21. ^ "Secret Conchords show packs tiny store (+photos, video) – New Zealand's source for entertainment news, gossip & music, movie & book reviews on". Stuff.co.nz. 13 February 2008. Retrieved 25 May 2010.
  22. ^ "Bret McKenzie on Songwriting for The Muppets, Jason Segel's Power Ballad, and Teaching Chris Cooper to Rap". 28 November 2011. Archived from the original on 16 November 2020. Retrieved 21 April 2020.
  23. ^ "Flight of the Conchords announce plans for a movie | Film & TV News". NME. 29 November 2011. Archived from the original on 16 November 2020. Retrieved 2 April 2012.
  24. ^ "Flight of the Conchords movie rumours dismissed – Story – Entertainment". 3 News. 1 December 2011. Retrieved 2 April 2012.
  25. ^ Erbland, Kate (14 August 2015). "Why Jemaine Clement, Unlikely Romantic Hero of 'People Places Things,' Wasn't Sure What Kind of Film They Were Making". Indiewire. Archived from the original on 16 November 2020. Retrieved 18 August 2015.
  26. ^ Strachan, Alex (2 August 2010). "Gleeful over Glee: Cory Monteith to appear on The Simpsons". Canada.com. Archived from the original on 28 October 2011. Retrieved 2 August 2010.
  27. ^ "Bret McKenzie and Jemaine Clement Cure Kids with New Flight of the Conchords Song". Gawker.com. Archived from the original on 1 February 2014. Retrieved 27 January 2014.
  28. ^ "Flight of the Conchords Return With New Song 'Feel Inside (And Stuff Like That)' (Video)". The Hollywood Reporter. 27 August 2012. Archived from the original on 16 November 2020. Retrieved 27 January 2014.
  29. ^ "Red Nose Day Comedy For Cure Kids – Shows". TV3. Archived from the original on 16 November 2020. Retrieved 27 January 2014.
  30. ^ "Flight of the Conchords Aid Kids". TimeWastesTooFast.com. 28 August 2012. Retrieved 29 August 2012.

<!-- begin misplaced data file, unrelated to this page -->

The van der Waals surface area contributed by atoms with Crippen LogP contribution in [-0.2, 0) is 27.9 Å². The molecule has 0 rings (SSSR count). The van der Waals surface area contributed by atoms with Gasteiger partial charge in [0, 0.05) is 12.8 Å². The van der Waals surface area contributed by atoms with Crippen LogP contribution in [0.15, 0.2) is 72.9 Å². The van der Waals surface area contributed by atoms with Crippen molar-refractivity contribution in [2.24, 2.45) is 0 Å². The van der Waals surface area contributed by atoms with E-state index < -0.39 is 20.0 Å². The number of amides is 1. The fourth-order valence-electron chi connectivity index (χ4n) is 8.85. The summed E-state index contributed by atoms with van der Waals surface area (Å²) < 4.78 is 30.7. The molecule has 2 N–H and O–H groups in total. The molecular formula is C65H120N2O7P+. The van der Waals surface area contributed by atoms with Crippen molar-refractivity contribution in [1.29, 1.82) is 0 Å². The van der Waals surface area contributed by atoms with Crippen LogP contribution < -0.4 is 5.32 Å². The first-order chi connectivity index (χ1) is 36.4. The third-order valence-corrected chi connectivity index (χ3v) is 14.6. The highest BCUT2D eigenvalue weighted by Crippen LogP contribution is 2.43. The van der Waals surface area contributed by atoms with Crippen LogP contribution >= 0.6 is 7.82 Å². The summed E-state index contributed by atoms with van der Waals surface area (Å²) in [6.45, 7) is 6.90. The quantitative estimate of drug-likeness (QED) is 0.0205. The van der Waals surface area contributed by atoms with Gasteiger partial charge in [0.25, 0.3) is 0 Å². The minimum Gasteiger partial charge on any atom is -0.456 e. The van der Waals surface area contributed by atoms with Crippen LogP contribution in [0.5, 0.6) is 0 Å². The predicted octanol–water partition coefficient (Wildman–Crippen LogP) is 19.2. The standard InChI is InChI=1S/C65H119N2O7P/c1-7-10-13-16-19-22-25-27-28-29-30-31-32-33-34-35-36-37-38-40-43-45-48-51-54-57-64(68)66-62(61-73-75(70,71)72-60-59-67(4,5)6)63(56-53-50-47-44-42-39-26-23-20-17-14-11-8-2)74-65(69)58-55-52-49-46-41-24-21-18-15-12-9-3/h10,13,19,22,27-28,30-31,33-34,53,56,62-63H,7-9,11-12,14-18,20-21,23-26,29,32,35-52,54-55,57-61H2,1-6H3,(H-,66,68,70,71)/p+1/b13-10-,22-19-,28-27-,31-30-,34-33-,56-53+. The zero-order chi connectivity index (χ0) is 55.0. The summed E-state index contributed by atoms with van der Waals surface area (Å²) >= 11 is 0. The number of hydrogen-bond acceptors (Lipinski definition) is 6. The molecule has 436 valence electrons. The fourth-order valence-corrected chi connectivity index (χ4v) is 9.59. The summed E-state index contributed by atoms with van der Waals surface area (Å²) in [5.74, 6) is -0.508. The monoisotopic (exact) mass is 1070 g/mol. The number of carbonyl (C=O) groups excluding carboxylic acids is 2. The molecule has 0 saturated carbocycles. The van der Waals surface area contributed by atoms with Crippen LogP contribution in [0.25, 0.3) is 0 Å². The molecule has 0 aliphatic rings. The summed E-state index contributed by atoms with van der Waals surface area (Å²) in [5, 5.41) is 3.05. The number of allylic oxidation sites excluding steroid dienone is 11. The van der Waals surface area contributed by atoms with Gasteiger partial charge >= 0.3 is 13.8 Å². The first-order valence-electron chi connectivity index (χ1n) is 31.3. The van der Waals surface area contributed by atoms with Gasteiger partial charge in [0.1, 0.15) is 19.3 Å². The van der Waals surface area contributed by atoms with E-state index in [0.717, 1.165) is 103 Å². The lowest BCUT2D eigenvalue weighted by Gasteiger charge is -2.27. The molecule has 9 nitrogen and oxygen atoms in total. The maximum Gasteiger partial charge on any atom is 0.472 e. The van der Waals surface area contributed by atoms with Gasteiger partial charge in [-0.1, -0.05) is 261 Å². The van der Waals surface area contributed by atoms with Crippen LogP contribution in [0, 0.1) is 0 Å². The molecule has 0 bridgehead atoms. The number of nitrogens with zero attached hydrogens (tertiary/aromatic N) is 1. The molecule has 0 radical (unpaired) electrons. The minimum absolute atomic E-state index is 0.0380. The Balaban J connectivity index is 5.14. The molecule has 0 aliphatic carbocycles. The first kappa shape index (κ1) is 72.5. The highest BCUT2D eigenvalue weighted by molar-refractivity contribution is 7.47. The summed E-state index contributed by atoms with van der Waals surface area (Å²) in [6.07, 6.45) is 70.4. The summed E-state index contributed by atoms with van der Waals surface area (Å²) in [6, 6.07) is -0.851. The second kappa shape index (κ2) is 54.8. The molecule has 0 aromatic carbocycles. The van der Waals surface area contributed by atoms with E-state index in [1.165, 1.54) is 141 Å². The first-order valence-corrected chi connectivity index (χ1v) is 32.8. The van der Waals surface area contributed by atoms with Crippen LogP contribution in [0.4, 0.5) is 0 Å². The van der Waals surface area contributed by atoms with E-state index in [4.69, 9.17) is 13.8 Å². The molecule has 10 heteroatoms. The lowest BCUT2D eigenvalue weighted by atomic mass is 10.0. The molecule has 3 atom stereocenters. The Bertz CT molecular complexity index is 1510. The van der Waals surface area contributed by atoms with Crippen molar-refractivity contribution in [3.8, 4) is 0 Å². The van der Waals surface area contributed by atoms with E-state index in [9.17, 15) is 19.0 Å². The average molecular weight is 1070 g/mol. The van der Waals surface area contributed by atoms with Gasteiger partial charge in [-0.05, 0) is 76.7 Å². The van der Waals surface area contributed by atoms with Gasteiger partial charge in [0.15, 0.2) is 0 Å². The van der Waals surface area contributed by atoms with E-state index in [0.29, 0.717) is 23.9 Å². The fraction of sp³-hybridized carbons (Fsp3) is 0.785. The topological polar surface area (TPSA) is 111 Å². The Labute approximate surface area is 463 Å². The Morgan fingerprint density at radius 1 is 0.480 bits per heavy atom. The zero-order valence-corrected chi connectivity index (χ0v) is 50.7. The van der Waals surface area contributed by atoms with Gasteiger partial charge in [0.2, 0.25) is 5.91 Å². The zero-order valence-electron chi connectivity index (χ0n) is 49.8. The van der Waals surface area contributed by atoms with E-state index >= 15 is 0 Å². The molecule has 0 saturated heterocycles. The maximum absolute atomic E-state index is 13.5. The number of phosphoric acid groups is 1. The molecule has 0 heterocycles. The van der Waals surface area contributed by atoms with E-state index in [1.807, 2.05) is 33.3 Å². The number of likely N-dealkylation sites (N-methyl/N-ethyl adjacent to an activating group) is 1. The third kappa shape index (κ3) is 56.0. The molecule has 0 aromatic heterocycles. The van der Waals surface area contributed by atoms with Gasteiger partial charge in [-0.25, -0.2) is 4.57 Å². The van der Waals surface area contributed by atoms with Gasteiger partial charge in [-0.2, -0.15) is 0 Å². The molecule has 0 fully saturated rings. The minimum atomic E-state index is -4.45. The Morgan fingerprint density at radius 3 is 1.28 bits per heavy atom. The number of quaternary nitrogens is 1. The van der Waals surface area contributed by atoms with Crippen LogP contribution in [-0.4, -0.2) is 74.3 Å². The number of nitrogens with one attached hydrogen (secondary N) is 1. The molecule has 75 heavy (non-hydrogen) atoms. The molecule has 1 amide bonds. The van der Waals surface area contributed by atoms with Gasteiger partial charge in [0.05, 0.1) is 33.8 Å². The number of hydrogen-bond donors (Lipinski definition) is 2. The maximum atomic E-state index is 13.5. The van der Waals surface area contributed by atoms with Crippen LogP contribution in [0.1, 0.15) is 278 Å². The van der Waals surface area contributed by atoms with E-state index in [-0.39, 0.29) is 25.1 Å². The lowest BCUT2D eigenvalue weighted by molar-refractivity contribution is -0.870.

31. ^ "NZ Top 40 Singles Chart | The Official New Zealand Music Chart". Nztop40.co.nz. 3 September 2012. Archived from the original on 6 March 2016. Retrieved 27 January 2014.
  32. ^ "Flight of the Conchords live in London remind us they're not just funny, they're seriously good". 7 October 2018. Archived from the original on 16 November 2020. Retrieved 7 October 2018.
  33. ^ Itzkoff, Dave (5 October 2018). "Laughter, and Time, Heal All Wounds". The New York Times. New York. p. C11. Archived from the original on 16 November 2020. Retrieved 3 February 2020.
  34. ^ "On the road with Flight of the Conchords". sonicscoop.com. 8 September 2009. Retrieved 23 April 2021.
  35. ^ "Flight of the Conchords Gigography, Tour History & Past Concerts – Songkick". www.songkick.com. Retrieved 21 April 2021.
  36. ^ "Flight of the Conchords Win Bronze at Sony Awards". NZ Musician. NZ Musician. Archived from the original on 27 January 2015. Retrieved 15 August 2015.
  37. ^ a b "Conchords soar over all". The Dominion Post. 31 January 2009. Archived from the original on 16 November 2020. Retrieved 15 August 2015.
  38. ^ "Flight of the Conchords win Grammy". The New Zealand Herald. NZMA. Archived from the original on 16 November 2020. Retrieved 15 August 2015.
  39. ^ a b c d "2008 Winners". NZ Music Awards. Recorded Music NZ. Archived from the original on 5 March 2016. Retrieved 15 August 2015.
  40. ^ a b c "Flight of the Conchords miss out on Emmys". The New Zealand Herald. NZMA. Archived from the original on 16 November 2020. Retrieved 15 August 2015.
  41. ^ a b c d e "Conchords come up empty at Emmys". The New Zealand Herald. NMZE. Archived from the original on 16 November 2020. Retrieved 15 August 2015.
  42. ^ "End of Year NZ Music Charts Released". The Corner. 18 December 2012. Archived from the original on 21 December 2014. Retrieved 15 August 2015.

External links[edit]